Canadian nonprofit industry org The Youth Media Alliance (YMA) has introduced a practical new free resource called the Digital Toolkit to help creators of audio/visual youth content for Canadian and international markets better navigate the ethical and legal complexities of the digital landscape.
The toolkit features six backgrounder sections—Identity and personal information, Contests, surveys and newsletters, User-generated content, Advertising, Sales and monetization, and Social media, online communities and security.
Within each section there are 21 information sheets presenting definitions, excerpts from laws and regulations, and expert advice spanning a range of issues for running an online site or kids app including security, moderation, online payment, advertising, marketing and personal information.
Funding support for the toolkit was provided by the Ontario Media Development Corporation (OMDC), the Canada Media Fund (CMF), the Bell Fund, the Canadian Media Production Association (CMPA), Bereskin & Parr and mbiance.
Sabrina Dubé-Morneau from the Centre for Youth and Media Studies at Université de Montréal is the lead author of the Digital Toolkit and other collaborators include Guillaume Aniorté, Christiane Asselin, Judith Beauregard, Chloé Benaroya, Chantal Bowen, Geneviève Brault, Amy Dam Esq., Sophie Dufort, Nathalie Jackson Esq., Caroline Julien, François Larose Esq., Jean-Phillipe Marin, Lesley McCubbin, Sandrine Pechels de Saint Sardos de Saint Sardos, and André H. Caron.
Information in the toolkit will be updated regularly and the sheets are available in English and French at the YMA website at ymamj.org/digitaltoolkit.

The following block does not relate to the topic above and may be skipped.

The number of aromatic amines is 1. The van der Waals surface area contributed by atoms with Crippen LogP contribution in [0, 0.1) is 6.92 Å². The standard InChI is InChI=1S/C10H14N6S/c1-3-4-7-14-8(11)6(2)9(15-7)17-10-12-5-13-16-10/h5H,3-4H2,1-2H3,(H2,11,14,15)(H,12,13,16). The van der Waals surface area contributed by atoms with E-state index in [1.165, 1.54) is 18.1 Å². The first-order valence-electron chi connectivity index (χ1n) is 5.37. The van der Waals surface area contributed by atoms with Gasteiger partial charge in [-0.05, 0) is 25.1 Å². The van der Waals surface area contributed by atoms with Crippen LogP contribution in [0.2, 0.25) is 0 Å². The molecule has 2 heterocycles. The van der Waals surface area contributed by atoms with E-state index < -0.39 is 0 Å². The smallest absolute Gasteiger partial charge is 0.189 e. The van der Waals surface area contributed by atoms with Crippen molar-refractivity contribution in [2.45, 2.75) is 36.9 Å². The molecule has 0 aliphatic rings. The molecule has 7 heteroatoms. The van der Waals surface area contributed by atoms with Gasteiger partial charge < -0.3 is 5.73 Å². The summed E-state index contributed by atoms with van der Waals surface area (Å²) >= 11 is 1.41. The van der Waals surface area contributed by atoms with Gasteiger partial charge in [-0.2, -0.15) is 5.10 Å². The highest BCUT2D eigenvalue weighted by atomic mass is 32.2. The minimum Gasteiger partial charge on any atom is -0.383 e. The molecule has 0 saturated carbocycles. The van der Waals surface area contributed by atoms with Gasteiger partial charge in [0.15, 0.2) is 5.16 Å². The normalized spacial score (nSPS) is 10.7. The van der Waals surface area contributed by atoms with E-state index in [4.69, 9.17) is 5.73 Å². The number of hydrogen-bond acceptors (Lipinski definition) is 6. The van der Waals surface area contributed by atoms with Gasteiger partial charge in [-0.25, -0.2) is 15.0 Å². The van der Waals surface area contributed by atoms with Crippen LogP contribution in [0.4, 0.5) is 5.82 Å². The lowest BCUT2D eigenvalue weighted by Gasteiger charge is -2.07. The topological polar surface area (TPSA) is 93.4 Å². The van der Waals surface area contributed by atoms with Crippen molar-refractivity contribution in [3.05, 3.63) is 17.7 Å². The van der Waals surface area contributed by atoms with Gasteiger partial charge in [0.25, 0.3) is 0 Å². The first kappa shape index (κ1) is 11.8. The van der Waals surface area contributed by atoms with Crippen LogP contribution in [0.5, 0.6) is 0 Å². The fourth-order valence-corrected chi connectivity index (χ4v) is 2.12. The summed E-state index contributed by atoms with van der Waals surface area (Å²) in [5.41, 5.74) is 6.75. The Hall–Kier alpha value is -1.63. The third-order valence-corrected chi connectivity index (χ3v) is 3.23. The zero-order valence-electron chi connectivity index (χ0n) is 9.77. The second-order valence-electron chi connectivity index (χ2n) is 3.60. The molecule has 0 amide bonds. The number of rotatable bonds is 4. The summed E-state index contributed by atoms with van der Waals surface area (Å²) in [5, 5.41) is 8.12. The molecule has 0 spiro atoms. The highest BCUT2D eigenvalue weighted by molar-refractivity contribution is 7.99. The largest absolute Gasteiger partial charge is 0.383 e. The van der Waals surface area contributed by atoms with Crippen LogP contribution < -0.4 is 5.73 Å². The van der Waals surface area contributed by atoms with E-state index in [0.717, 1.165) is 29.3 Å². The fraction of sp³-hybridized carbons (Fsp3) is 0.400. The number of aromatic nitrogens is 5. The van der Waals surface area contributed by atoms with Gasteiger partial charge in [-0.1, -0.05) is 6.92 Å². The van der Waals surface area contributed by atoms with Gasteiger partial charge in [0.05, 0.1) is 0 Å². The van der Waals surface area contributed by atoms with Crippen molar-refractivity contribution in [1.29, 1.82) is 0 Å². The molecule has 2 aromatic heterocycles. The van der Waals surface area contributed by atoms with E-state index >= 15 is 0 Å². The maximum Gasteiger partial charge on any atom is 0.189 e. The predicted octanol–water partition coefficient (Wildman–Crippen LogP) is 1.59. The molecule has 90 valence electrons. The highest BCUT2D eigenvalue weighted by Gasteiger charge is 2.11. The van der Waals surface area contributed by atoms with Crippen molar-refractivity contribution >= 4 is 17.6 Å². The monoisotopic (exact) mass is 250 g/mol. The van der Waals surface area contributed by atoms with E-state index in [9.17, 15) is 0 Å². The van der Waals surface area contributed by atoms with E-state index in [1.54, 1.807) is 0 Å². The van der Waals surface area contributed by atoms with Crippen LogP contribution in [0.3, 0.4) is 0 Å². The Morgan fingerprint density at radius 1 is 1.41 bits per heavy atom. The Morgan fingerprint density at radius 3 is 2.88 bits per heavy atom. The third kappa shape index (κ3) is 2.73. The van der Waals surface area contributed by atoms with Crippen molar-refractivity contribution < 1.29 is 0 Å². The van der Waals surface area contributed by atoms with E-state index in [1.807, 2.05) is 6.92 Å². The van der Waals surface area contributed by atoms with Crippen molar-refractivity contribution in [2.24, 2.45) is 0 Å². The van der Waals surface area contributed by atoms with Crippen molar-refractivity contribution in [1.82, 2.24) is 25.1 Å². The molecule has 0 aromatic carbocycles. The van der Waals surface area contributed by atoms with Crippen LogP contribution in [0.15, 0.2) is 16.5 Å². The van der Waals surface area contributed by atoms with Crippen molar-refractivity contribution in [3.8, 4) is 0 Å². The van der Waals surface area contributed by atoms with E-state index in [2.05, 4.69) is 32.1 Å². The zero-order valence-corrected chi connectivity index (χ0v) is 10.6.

The toolkit was announced in Toronto at this week’s Children, Youth & Media Conference, whose program touched on a number of digital issues including how content creators are incorporating innovative technology into new kids properties designed to promote social change.
Projects presented included Ollie The Boy Who Became What He Ate from Storycake director and author Sheena Macrae and Dougie Noir from Kavaleer Productions CEO Andrew Kavanagh.
The former is a multi-platform project aimed to encourage healthy eating habits in children, while Dougie is an animated detective series that includes a suite of brain-fitness apps for kids with autism and ADHD created in partnership with Irish neuroscience lab Cortechs.
The impact of virtual reality on kids, which may end up needing its own section in the Digital Toolkit, was also top of mind during the conference with presentations from the likes of Quebec City’s Frima Studio (it’s developing a module for the new VR Viewmaster from Google and Mattel) and Toronto’s Sinking Ship Entertainment (it has a new VR project on the go for Dino Dan).